evidence at the summary judgment stage, the Court does not make
credibility determinations or weigh conflicting evidence, and
draws all inferences in the light most favorable to the
non-moving party. See T.W. Electric, 809 F.2d at 630-31 (citing
Matsushita Elec. Indus. Co., Ltd. v. Zenith Radio Corp.,
475 U.S. 574, 106 S. Ct. 1348 (1986)); Ting v. United States,
927 F.2d 1504, 1509 (9th Cir. 1991). The evidence presented by the
parties must be admissible. Fed.R.Civ.P. 56(e). Conclusory,
speculative testimony in affidavits and moving papers is
insufficient to raise genuine issues of fact and defeat summary
judgment. Thornhill Publ'g Co., Inc. v. GTE Corp.,
594 F.2d 730, 738 (9th Cir. 1979).
Atmel seeks an order granting partial summary judgment on the
following three issues: (1) that St. Paul breached its duty to
defend Atmel in the Seagate action, notwithstanding St. Paul's
allegations of rescission, and is liable for Atmel's unreimbursed
defense costs unless and until it is adjudicated that the policy
is rescinded; (2) that Civil Code § 2860, which limits the rates
that insurers pay independent counsel when an insurer's
reservation of rights creates a conflict of interest, has no
relevance to the measure of Atmel's damages for St. Paul's breach
of its duty to defend; and (3) that the Fraud and
Misrepresentation clause contained in the policy requires St.
Paul to prove intentional fraud in order to rescind (and for this
reason St. Paul's cause of action for negligent misrepresentation should also be
1. Duty to Defend/Unilateral Rescission
Atmel contends it is entitled to summary judgment on the issue
of whether St. Paul violated its duty to defend Atmel in the
Seagate action. Atmel argues that the allegations of the
Seagate complaint, the terms of the St. Paul policy, and other
extrinsic evidence, created the potential for covered liability.
Therefore, Atmel argues, St. Paul was obligated to assume the
defense, under a reservation of rights if it wished, unless and
until it could conclusively establish its right to rescind. Atmel
contends that St. Paul was not entitled to unilaterally rescind
the policy and instead should have sought rescission judicially.
In response, St. Paul contends that it was entitled to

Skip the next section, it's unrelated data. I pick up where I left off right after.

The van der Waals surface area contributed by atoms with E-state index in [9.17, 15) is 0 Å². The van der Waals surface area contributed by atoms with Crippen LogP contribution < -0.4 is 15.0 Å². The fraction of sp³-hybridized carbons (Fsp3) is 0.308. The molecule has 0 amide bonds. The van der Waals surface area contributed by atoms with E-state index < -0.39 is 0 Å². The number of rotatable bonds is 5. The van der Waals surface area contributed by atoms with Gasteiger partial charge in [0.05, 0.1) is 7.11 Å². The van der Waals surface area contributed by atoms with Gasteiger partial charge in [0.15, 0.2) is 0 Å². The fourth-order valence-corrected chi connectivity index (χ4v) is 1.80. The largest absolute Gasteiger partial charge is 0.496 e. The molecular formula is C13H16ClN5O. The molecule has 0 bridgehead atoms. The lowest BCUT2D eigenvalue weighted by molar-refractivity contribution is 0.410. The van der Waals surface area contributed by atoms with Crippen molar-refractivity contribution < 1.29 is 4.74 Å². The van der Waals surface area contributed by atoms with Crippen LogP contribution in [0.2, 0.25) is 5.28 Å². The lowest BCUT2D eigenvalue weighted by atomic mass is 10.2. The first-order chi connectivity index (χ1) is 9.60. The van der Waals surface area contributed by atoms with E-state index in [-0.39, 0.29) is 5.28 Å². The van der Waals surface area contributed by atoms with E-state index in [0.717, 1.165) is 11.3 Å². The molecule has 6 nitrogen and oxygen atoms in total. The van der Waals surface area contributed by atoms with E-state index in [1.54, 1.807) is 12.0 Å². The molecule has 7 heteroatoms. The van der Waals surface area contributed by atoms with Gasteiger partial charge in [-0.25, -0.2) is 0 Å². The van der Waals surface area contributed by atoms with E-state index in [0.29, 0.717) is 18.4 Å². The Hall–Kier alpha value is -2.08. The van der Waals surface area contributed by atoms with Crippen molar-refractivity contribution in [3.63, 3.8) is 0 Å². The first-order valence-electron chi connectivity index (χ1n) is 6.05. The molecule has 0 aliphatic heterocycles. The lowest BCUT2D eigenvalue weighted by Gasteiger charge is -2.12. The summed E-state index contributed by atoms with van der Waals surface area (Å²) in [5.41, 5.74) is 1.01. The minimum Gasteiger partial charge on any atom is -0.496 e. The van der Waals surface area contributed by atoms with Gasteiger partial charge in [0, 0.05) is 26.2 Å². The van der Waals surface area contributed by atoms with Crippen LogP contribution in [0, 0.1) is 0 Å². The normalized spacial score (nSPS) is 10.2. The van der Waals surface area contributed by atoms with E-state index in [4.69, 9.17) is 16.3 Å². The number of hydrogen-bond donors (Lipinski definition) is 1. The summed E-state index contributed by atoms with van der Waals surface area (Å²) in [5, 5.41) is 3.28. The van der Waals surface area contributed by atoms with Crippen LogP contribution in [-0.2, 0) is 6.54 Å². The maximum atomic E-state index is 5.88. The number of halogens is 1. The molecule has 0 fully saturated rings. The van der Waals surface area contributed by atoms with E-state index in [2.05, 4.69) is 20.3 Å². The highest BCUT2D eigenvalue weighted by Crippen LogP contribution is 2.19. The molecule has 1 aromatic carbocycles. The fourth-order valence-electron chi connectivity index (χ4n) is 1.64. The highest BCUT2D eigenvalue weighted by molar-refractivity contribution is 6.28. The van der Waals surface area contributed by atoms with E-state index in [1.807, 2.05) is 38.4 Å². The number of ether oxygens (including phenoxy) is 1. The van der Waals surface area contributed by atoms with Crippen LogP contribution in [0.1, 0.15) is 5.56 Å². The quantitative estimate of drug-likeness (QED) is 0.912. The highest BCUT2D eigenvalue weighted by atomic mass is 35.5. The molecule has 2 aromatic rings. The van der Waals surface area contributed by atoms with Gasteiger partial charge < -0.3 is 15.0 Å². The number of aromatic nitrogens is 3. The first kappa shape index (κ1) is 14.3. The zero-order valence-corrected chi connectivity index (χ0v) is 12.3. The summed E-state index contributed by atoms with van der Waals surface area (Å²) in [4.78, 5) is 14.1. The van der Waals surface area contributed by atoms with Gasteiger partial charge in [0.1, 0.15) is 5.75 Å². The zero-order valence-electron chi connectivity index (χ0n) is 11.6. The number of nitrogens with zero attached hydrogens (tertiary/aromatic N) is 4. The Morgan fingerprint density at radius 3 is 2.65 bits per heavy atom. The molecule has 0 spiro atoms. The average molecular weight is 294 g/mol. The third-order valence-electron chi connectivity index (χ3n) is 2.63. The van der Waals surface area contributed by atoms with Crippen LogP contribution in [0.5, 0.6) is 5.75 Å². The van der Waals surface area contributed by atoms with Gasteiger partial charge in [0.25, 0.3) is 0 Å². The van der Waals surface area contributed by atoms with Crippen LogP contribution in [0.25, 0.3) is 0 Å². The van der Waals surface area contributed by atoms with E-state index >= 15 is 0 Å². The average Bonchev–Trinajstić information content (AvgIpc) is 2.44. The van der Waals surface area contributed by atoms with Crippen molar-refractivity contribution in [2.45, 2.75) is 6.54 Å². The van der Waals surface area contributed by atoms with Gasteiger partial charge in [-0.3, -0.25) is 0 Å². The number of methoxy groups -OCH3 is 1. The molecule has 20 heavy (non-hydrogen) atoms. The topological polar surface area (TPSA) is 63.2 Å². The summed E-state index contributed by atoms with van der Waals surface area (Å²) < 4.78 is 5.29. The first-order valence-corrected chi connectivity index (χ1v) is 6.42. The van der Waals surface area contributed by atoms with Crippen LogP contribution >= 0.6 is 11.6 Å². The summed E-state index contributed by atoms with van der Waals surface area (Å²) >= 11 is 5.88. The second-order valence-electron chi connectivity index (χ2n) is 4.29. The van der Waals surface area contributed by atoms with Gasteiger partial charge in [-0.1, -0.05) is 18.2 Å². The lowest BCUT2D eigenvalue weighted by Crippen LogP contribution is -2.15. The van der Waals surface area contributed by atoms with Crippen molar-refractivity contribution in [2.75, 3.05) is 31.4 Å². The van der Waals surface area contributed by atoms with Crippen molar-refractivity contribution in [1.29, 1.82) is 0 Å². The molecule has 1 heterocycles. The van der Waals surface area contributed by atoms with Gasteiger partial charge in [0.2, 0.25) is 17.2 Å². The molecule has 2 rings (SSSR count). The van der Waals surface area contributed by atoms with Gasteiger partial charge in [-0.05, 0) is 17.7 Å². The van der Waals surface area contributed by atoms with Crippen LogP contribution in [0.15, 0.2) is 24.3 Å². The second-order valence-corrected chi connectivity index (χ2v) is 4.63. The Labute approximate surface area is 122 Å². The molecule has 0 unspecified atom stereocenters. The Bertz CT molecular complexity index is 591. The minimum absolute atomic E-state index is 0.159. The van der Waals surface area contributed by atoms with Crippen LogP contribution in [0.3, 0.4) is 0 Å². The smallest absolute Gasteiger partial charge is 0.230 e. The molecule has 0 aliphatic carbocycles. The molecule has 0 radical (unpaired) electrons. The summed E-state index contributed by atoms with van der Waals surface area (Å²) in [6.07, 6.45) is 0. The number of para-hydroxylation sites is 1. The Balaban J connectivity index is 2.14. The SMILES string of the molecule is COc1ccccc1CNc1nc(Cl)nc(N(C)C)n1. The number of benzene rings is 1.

unilaterally rescind the policy due to Atmel's failure to
disclose the problems with Seagate in its application for
insurance, and thus the insurance contract was retroactively null
and void. St. Paul argues that the cases relied upon by Atmel
which discuss an insurer's duty to defend are distinguishable
because they all presume the existence of a valid contract. Here,
St. Paul contends, there was no valid contract because St. Paul
rescinded the policy. Thus, according to St. Paul, there is no
breach of the duty to defend unless the Court first sets aside
St. Paul's rescission as improper.
None of the cases cited by the parties are directly on point.
The cases relied on by Atmel provide that an insurer has a duty
to defend any time there is a potential for coverage, even if
coverage is ultimately found lacking. See, e.g., Montrose
Chemical Corp. v. Superior Court, 6 Cal.4th 287, 299 (1993);
Amato v. Mercury Cas. Co., 18 Cal. App. 4th 1784, 1791-92
(1993). These cases are distinguishable, however, because they
involved disputes over coverage, not disputes regarding the
underlying validity of the policies at issue. These cases do not
address the issue presented here regarding whether an insurer has
a duty to defend notwithstanding the fact that it has rescinded
an insurance policy, if the insured disputes the propriety of the
Although none of the authorities cited by the parties squarely
answer this question, case law, Civil Code § 1691, and the
Insurance Code suggest that there is no duty to defend if an
insurer has unilaterally rescinded a policy unless and until the
rescission has been set aside. The California Insurance Code
allows an insurer to rescind a policy if the insured has
concealed or misrepresented material facts in its application for
insurance. See Cal. Ins. Code § 331 ("Concealment, whether intentional or
unintentional, entitles the injured party to rescind
insurance."); § 359 ("If a representation is false in a material
point, whether affirmative or promissory, the injured party is
entitled to rescind the contract from the time the representation
becomes false."). Civil Code § 1691 sets forth the procedure a
party must follow in order to effect a rescission of a contract.
See Cal. Civ. Code § 1691 (stating rescinding party must give
notice of rescission to the other party and restore, or offer to
restore, the consideration provided).
Where grounds for rescission exist and the insurer properly
exercises its right to rescind, the insured's contract rights are
extinguished ab initio (as if the policy had never existed).
See Cal. Ins. Code § 359; Imperial Cas. & Indem. Co. v.
Sogomonian, 198 Cal. App. 3d 169, 182 (1988). An insurer may
avoid any liability for benefits provided under the policy, even
on pending claims: "[A] Rescission effectively renders the policy
totally unenforceable from the outset, so that there never was